A Brief History of Standards-Based Education

  • 1983:  A Nation At Risk is published, concluding that American public schools were failing and calling for educational reform
  • 1989:  Charlottesville education summit; 50 governors and President Bush adopt National Education Goals for the year 2000, including content standards.
  • 1989:  NCTM publishes Curriculum and Evaluation Standards for School Mathematics
  • 1990:  National Education Goals Panel (NEGP) established.
  • 1991:  SCANS report indicates knowledge and skills need for work.
  • 1992:  National Council on Educational Standards and Testing releases report to establish guidelines for standards setting.
  • 1991-1996:  Most content-related professional organizations, supported by federal dollars, establish national standards.
  • 1994:  Goals 2000 act established, creating the National Education Standards and Improvement Council.
  • 1995:  Standards of Learning for Virginia Public Schools is published.
  • 1996:  Second national education summit is held to support efforts to set clear academic standards.
  • 1997:  President Clinton proposes national standards and tests.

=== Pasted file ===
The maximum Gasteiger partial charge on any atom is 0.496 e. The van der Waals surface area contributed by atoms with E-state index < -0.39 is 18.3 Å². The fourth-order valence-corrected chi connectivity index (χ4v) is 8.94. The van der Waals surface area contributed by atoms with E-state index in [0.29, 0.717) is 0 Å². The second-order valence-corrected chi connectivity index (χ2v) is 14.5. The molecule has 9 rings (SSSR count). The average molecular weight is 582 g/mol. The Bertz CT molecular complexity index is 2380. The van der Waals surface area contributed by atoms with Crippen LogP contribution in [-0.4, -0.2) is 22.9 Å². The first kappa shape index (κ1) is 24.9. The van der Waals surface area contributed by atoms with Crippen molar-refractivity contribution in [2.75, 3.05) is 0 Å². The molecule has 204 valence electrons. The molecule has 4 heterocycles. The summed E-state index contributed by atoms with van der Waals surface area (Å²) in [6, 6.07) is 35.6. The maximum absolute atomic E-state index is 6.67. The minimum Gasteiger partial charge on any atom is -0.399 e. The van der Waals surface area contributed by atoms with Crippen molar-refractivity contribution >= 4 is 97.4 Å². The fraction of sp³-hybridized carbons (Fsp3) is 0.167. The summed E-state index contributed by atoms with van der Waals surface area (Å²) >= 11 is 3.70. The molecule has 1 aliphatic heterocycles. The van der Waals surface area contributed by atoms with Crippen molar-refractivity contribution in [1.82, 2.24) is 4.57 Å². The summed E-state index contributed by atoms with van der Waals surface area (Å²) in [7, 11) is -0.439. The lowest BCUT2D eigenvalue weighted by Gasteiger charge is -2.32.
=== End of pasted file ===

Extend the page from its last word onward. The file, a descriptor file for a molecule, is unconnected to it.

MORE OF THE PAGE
• 1998:  Goals 2000:  Reforming Education to Improve Student Performance.
  • 1999:  Third National Education Summit, reiterating support for the standards-based movement.
  • 2000:  49 states participating in Goals 2000.
  • 2000:  President and Secretary statement:  All states and schools will have challenging and clear standards of achievement and accountability for all children.
  • 2000:  Virginia Standards of Learning published for fine arts and foreign language.
  • 2001:  Virginia Standards of Learning published for health education, physical education, driver education, and revisions approved for history and social science.

Differing Perspectives

Like most school reform initiatives, standards-based education has it’s advocates and opponents.  What sounds like a simple and compelling idea — identify what students should know and be able to do and make sure schools reach these goals — becomes very complex when implemented.  The complexity arises because the movement has come to embody much more than developing learning goals or targets and testing student achievement (this is what schools have always done).  It is these additional values, approaches, and uses of test results that contribute to the sometimes contentious nature of this approach to school reform.